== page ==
Stanford CS251: Lecture 15

Lecture 15: Bitcoin guest talk (Greg Maxwell & Pieter Wuille – Blockstream) on sidechains

Forking does not advance Bitcoin since forks suffer from economic acceptance.

UTXO model

UTXO model is less intuitive, more private, and smaller persistent storage footprint. UTXO implicitly prevents a replay attack. Ethereum carries nonce around even for empty accounts to prevent replay attacks.

Validation not computation

Bitcoin addresses are a 160-bit hash of the public key since the public key is unusually long (512-bit). Bitcoin payments can be made to scripts. These scripts are not for computation but spendability conditions. Rather than scripts, a hash of the script is added to the blockchain as a privacy improvement. 10% of Bitcoins are stored using P2SH scripts. MAST is meant to make transactions even smaller. One does not need a Turing-complete language since one only needs to verify and not compute on the blockchain.

Settling outside the main chain

Bitcoin is like a court, you go there for resolution, but you don’t carry all your business in front of the court. Transaction cut-through allows cooperating parties to reduce their fees by eliminating intermediate transactions, A -> B -> C becomes A -> C. Sidechains are like lower courts while Bitcoin main chain is like supreme court of the settlement.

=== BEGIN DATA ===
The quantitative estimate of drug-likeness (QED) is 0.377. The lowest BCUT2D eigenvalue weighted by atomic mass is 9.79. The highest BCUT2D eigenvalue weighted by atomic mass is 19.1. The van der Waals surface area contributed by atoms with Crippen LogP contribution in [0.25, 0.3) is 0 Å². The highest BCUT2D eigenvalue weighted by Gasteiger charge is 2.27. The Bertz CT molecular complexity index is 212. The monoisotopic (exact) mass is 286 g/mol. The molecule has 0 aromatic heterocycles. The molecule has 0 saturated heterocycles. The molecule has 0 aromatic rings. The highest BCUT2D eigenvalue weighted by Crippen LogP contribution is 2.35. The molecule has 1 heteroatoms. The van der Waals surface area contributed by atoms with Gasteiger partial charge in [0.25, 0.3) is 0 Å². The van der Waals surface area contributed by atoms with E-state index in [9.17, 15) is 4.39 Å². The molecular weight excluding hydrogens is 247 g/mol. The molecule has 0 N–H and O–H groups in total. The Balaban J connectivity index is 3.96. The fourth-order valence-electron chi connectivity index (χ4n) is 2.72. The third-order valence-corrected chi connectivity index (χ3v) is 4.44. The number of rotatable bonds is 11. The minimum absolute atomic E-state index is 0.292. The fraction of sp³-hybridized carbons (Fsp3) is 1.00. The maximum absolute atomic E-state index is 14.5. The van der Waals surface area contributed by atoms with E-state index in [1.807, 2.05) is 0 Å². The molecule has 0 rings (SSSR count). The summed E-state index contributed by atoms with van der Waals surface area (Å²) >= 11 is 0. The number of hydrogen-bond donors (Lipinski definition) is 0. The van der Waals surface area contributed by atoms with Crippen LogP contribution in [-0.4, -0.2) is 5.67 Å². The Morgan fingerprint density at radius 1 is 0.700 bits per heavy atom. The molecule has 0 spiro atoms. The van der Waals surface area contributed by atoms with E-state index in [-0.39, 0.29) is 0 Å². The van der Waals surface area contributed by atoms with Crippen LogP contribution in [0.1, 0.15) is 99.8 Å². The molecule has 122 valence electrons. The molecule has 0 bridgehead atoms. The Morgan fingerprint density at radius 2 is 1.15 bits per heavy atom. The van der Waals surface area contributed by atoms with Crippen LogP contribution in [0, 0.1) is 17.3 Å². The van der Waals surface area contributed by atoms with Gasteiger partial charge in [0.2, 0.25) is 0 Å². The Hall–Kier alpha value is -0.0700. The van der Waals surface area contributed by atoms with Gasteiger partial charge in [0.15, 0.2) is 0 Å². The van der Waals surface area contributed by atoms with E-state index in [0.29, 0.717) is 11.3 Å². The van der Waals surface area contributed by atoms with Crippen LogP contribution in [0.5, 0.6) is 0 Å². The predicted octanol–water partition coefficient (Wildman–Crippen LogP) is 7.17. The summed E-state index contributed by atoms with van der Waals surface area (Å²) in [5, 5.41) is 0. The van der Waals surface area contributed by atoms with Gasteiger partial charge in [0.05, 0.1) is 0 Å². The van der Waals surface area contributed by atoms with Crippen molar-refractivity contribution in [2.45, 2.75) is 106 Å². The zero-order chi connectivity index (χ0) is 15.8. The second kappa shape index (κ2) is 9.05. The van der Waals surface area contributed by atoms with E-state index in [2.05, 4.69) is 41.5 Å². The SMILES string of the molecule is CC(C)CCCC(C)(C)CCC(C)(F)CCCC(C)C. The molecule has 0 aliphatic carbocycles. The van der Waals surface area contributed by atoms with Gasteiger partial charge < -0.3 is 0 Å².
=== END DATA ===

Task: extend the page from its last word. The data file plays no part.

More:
Cut-through + Confidential transactions + Aggregation = Mimblewimble

Cut-through + Payment channels + Hash locked transactions = Lightning

One-way peg like Betacoin gives users a chance to burn Bitcoins and get Betacoins. But given that it is one-way, there is no way for the user to get the Bitcoins back. Therefore, Betacoins become less valuable of choice.

CoinWitness produced first two-way side chain but is not practical right now since the whole system has to be verified under a Zero-knowledge proof, but with SPV it is possible since SPV proofs are simple enough to verify, but there are tons of complications associated with long-chain reorgs.

Zero Knowledge Proofs are slow, but they can be used outside Bitcoin. For example, Alice gives Bob the hash of a key K and a piece of data encrypted with K. Using Zero-knowledge, Bob certified that encrypted solution is correct. Now, Bob sends money using P2SH to who-so-ever who can provide K which hashes to a given hash. A detailed example of a Bitcoin side-chain can be seen at https://github.com/elementsproject

Segregated Witness

Consider a 1-of-2 multi-sig; the transaction ID will depend on who signs, this invalidates successor transactions and is therefore troubling. SegWit solves this in a backward compatible way by making existing signature fields empty and moving them out using P2SH. Non-witness data costs more to store to discourage someone from storing too outside the chain.

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